I promise you that I hold that context in my mind when writing this, I really do, but I needed him to do more.
In the miracle snaps where he was given time, he overthrew his receivers, and in the small percentage of plays where the receiver was open—because the Patriots weren’t holding them—he missed the read.
What I am trying to point out here is the following: everyone was awful on Sunday, no one deserves to be held responsible above others, but the captain needed to do more too, and for the first time in a while, he didn’t.
Where does improvement come from?
I explained in the introduction that we wouldn’t have a “good” section, because there wasn’t much to show (other than the first pass in the game, which was a beautifully spotted 20+ yard pass, yet also led to us not throwing it that deep again, for whatever the reason). Instead, let’s talk about what changes need to happen to yield improvement.
1. Running game
The old adage is that defense and a running game are the QB’s best friends. Yes, yes they are. But currently, the Miami running game is Tannehill’s worst enemy. The Miami Dolphins have gained 352 yards on the ground this year; 74 of those have come from Tannehill.
This leaves a whopping total of 278 yards coming from the backfield in Miami through four games. That type of running game is music to the ears of opposing defenses, and is exactly what the Patriots feasted on this past Sunday.
They dropped 7-8 men into the defensive backfield, and took away Tannehill’s ability to throw. They then limited Drake and Gore to only 56 yards rushing, of which a large amount occurred once the game was already decided and QB1 was on the bench preserving his health.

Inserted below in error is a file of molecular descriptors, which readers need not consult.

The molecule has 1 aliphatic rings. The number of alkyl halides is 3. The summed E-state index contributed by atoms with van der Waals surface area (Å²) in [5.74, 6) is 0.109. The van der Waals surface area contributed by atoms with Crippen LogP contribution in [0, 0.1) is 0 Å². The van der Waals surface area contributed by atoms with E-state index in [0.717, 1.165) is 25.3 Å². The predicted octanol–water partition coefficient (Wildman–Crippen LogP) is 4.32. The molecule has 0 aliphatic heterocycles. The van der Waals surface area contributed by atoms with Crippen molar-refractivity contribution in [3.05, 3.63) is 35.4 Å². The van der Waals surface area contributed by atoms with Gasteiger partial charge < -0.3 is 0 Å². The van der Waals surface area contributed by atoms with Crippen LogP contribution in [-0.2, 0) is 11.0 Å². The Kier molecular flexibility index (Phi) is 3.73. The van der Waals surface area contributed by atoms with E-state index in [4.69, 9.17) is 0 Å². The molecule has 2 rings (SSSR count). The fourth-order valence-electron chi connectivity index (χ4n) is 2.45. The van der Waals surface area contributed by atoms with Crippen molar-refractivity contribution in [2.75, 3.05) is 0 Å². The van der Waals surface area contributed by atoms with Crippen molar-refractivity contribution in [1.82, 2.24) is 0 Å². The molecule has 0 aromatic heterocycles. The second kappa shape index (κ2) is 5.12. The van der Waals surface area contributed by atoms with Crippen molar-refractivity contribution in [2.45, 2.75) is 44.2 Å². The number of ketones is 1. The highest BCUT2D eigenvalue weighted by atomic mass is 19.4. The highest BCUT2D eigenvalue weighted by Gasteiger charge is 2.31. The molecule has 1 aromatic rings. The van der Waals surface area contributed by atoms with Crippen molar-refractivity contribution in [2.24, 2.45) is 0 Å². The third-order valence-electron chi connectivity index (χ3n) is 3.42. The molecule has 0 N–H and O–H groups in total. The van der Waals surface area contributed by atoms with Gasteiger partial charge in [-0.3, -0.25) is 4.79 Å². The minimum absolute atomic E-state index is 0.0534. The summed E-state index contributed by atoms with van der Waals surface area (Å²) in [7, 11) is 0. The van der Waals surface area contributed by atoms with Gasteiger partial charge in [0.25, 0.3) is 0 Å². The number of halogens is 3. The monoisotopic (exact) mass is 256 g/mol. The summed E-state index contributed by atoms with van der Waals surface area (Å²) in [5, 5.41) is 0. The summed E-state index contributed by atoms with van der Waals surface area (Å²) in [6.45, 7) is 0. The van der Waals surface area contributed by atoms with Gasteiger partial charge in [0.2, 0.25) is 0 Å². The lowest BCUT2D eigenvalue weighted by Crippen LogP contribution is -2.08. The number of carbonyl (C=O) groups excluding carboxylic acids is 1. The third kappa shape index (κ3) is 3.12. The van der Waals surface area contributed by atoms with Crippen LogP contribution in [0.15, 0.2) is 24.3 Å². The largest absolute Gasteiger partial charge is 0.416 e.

You cannot and will not win football games in the NFL when you are one-dimensional. This running game must improve if the Dolphins want to see continued growth in this offense and in Tannehill.
2. Injury concerns
All-Pro Josh Sitton? Out for the year. Captain Daniel Kilgore? Also on injured reserve. Parker? Welp. Derby? Hurt. Those on the offensive line that remained? They played their worst collective game of the year on Sunday. Run blocking? Absent. Pass protection? Minimal. Penalties? Too many. You get the point.
Our players are hurt, and those that aren’t hurt were playing like they were. It’s easy to put too much weight into one game (just take a look at #DolphinsTwitter), but one game is only one game and that is all this Foxborough thumping is…one game.
However, the exception to that rule is when that one game bleeds into the rest of the season via the form of injuries and chronic penalties. The point here is simple: injuries happen to every team, but not every team responds well to them. Which one will Miami be?